Why businesses are raising their relocation game

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Many moons ago, when my husband and I were raising small children in Washington, he was told his job was moving to New York. Since his was the bigger pay cheque, and comparable posts were few in DC, we felt we had to pack up and go.

I was lucky, in that my employer agreed to shift me to a job that could be done from New York, so our family finances did not suffer.

But the kids endured multiple changes in schools and childcare, and I missed days at work far too frequently in the months after the move, as we struggled to rebuild the support network we had left behind.

So it came as no surprise that a recent study by Boston College assistant professors Hanno Foerster and Robert Ulbricht found that difficulties in finding two appropriate jobs substantially depresses the share of dual-earner households that are willing to relocate — generally with a disproportionate effect on women.

38%Estimate of how much migration rates would increase in the short term – 14 per cent long term – without ‘co-location friction’

They estimate that migration rates would increase 38 per cent in the short term and 14 per cent long term without this “co-location friction”, as they describe it, and observe that the effect is particularly pronounced for highly educated “power couples”.

While this has probably been the case for a long time, the pressure on employers to do more to ease the burdens on “trailing spouses” has risen sharply, human resources experts say. It is partly due to a broader emphasis on worker wellbeing and a new openness to different kinds of work arrangement that came to the fore during Covid. Hot job markets, particularly for female and other diverse candidates, have also forced employers’ hands.

For example, headhunters report that, in the aftermath of the pandemic, more top recruits are reluctant to uproot their families. That has compelled companies seeking chief financial officers, particularly in demand right now, to accede to requests to work partly from another city.

But leaving the family behind is not the preferred solution for most job candidates — or most employers. That means hirers must find ways to make relocation easier and less stressful at a time when fewer and fewer households fit the traditional model of breadwinner and homemaker and therefore need different kinds of support.

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Employers must recognise the financial hit many dual-income families take from moving. Not only do many trailing spouses have to give up their jobs, but those with professional qualifications — such as doctors, social workers and physical therapists — are often unable to work in the new location because of licensing requirements.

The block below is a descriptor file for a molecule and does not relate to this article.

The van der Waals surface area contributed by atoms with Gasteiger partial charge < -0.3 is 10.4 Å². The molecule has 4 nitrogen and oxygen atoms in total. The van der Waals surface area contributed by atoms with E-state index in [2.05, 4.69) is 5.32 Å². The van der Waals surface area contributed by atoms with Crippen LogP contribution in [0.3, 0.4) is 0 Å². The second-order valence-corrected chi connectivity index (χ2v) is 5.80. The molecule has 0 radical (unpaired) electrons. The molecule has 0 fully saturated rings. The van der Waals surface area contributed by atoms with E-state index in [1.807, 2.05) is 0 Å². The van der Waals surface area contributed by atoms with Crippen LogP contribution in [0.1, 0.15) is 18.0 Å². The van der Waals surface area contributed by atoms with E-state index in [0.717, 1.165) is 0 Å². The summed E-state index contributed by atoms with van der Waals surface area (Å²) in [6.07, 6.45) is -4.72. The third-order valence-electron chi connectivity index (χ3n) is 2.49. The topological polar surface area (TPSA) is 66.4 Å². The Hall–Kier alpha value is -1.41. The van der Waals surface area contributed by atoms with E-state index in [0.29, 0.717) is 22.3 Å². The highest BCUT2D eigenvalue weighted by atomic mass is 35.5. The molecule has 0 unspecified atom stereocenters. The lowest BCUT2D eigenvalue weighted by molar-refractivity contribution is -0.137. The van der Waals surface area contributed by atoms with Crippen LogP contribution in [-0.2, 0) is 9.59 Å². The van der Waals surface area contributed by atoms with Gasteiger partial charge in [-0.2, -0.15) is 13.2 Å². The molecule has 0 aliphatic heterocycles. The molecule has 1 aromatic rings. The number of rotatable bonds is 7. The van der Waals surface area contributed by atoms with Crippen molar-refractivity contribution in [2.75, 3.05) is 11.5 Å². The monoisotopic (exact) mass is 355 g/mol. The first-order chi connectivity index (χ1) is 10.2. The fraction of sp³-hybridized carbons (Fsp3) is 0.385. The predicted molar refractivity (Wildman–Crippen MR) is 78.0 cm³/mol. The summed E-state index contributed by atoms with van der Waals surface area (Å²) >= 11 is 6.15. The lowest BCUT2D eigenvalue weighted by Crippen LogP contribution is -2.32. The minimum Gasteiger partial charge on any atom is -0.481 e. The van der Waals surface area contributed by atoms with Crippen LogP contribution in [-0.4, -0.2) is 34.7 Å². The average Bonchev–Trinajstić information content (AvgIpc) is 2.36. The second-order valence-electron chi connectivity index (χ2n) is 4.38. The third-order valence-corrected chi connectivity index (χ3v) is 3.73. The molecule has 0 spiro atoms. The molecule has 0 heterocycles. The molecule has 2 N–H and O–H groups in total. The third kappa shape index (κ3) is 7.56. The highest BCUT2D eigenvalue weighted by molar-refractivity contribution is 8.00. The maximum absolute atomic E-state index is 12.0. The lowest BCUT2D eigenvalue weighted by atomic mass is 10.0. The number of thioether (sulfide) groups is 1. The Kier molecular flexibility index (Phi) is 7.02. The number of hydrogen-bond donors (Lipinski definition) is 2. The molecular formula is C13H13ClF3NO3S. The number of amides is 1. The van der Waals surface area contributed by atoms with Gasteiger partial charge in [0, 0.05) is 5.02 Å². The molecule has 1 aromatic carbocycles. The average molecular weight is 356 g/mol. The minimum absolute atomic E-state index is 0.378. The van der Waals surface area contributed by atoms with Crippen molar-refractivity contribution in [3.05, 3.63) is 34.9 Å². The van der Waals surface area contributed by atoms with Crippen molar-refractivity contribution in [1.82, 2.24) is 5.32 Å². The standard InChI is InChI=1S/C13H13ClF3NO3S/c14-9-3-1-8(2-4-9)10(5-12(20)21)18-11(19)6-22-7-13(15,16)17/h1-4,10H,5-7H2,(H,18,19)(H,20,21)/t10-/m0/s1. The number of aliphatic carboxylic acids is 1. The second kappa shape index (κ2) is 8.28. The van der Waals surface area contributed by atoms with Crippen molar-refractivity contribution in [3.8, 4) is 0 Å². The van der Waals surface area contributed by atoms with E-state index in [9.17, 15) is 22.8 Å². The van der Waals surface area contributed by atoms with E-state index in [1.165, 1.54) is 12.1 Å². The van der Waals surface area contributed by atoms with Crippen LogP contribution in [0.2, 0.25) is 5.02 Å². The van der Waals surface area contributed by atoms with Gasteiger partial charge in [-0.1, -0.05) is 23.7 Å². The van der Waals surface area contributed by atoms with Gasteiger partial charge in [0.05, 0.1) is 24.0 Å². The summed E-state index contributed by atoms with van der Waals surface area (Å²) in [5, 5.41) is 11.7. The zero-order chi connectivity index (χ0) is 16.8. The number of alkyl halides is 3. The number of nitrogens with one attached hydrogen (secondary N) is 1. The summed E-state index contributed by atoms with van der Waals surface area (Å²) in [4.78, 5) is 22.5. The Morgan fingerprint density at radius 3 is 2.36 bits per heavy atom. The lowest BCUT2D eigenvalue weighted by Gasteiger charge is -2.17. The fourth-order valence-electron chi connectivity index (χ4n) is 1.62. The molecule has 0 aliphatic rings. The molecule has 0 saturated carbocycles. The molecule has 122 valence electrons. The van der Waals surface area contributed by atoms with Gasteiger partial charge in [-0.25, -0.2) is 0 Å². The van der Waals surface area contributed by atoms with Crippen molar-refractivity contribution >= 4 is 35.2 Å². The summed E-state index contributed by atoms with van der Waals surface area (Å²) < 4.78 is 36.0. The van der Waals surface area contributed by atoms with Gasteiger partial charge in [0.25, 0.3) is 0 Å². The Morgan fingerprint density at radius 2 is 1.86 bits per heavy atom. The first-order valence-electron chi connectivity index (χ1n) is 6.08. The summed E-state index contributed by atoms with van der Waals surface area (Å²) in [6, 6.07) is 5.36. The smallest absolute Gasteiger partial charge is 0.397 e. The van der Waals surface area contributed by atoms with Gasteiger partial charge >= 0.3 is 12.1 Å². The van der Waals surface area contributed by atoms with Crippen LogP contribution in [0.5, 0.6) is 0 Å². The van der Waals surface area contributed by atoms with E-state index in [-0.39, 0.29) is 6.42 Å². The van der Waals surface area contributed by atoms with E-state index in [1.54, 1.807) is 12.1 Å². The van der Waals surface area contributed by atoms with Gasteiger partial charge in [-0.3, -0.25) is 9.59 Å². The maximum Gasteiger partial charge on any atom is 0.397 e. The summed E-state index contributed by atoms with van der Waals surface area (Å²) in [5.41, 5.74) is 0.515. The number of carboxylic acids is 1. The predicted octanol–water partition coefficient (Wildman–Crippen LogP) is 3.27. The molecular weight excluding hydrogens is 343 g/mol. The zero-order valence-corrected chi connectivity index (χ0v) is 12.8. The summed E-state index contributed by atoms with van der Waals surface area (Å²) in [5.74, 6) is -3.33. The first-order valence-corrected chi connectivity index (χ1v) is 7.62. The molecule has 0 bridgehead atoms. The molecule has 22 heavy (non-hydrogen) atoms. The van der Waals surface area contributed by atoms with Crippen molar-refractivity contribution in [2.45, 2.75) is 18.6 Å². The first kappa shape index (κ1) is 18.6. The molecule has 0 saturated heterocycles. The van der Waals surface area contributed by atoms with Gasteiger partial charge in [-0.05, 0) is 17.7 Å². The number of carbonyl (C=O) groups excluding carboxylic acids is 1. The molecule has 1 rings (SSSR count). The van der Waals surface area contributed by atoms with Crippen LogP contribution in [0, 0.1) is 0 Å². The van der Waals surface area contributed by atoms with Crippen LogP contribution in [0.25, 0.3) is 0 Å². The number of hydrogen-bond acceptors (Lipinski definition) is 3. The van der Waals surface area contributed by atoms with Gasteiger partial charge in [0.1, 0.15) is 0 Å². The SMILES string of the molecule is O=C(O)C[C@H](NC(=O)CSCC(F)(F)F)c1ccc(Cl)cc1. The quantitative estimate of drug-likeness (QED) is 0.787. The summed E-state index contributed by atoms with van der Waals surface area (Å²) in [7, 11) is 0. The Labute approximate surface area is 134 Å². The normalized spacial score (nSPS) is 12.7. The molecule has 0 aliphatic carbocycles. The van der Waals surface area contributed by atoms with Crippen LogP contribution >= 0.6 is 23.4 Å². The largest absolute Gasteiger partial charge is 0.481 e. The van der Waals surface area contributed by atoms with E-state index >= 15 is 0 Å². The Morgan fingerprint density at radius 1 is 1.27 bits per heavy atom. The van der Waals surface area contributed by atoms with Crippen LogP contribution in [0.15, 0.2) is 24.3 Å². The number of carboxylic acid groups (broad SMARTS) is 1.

The hit to the trailing spouse’s income and career is hard to measure. But research by Joanna Venator, a Boston College assistant professor of economics, found that financial support for a trailing spouse — usually a woman — can substantially increase a family’s willingness to move. Couples who live in US states that allow workers to claim unemployment insurance when they move for a spouse’s job are 40 per cent more likely to move.

While migration subsidies are rare, relocation packages that include job search support for the spouse are another way to address the same problem. “In academia, we are often trying to solve two-body problems and there will be conversations about that after making the offer,” Venator notes.

This is a great first step, but not nearly enough to remove the stresses of a long-distance move. There are unfamiliar school systems to navigate and dentists and day care providers to track down, not to mention finding somewhere to live and possibly a pet to transport.

Relocation companies are used to helping with houses, schools and the mechanics of moving, but there is growing recognition that families expect more now. Since the pandemic, employers have been more open about offering mental health support and cultural training that continues after the family’s arrival.

Employer-sponsored peer groups and buddy systems to help new arrivals are also more common, as employers adopt strategies that have long worked for the US military.

Since families come in different shapes and sizes, many employers also provide an additional support budget and customise it, says Kathy Burrows, a senior director at Sirva, which provides relocation services. A single parent might pay for a relative to help the family settle in. An employee with mobility issues could pay for adaptive equipment. In the US, a homeowner faced with swapping a low-rate mortgage for a new home at today’s much higher rates could opt for a new benefit, known as a mortgage interest differential allowance, to ease the financial burden for a couple of years.

“Companies are really listening and understanding those concerns,” Burrows says.

If businesses want to attract the best talent, they must keep finding ways to improve that support. Governments, too, need to get involved and make it easier to transfer skills across jurisdictional lines to prevent relocation from becoming a permanent drag on the trailing spouse’s career.

Win a free EMBA

The FT is launching its annual Women in Business essay competition in partnership with the 30% Club and Henley Business School. The prize is a fully funded place on Henley’s part-time Executive MBA programme starting from October 2024.

This year’s question is: ‘Will Artificial Intelligence (AI) be a help or a hindrance to women achieving greater representation in leadership?’

The deadline is May 28. More information: hly.ac/WiLscholarship

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